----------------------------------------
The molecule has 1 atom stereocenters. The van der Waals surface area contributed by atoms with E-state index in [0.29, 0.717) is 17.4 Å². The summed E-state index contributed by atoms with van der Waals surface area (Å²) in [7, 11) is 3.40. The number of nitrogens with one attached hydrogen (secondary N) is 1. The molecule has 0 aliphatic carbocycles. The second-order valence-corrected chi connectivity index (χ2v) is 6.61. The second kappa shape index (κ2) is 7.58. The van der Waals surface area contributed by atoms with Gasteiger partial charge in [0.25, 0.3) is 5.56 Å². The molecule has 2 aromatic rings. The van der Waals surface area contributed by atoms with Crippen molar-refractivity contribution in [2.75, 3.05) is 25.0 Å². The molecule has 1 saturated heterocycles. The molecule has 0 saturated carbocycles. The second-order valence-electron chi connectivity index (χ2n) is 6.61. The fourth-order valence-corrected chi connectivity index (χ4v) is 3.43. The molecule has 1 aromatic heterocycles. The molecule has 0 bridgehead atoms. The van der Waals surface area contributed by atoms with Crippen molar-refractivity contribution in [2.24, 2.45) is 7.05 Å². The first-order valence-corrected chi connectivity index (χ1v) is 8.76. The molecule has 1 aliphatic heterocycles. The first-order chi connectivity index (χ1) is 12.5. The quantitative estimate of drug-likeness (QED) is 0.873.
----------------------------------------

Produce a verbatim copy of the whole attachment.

The molecule has 1 atom stereocenters. The van der Waals surface area contributed by atoms with E-state index in [0.29, 0.717) is 17.4 Å². The summed E-state index contributed by atoms with van der Waals surface area (Å²) in [7, 11) is 3.40. The number of nitrogens with one attached hydrogen (secondary N) is 1. The molecule has 0 aliphatic carbocycles. The second-order valence-corrected chi connectivity index (χ2v) is 6.61. The second kappa shape index (κ2) is 7.58. The van der Waals surface area contributed by atoms with Gasteiger partial charge in [0.25, 0.3) is 5.56 Å². The molecule has 2 aromatic rings. The van der Waals surface area contributed by atoms with Crippen molar-refractivity contribution in [2.75, 3.05) is 25.0 Å². The molecule has 1 saturated heterocycles. The molecule has 0 saturated carbocycles. The second-order valence-electron chi connectivity index (χ2n) is 6.61. The fourth-order valence-corrected chi connectivity index (χ4v) is 3.43. The molecule has 1 aromatic heterocycles. The molecule has 0 bridgehead atoms. The van der Waals surface area contributed by atoms with Crippen molar-refractivity contribution in [2.24, 2.45) is 7.05 Å². The first-order valence-corrected chi connectivity index (χ1v) is 8.76. The molecule has 1 aliphatic heterocycles. The first-order chi connectivity index (χ1) is 12.5. The quantitative estimate of drug-likeness (QED) is 0.873.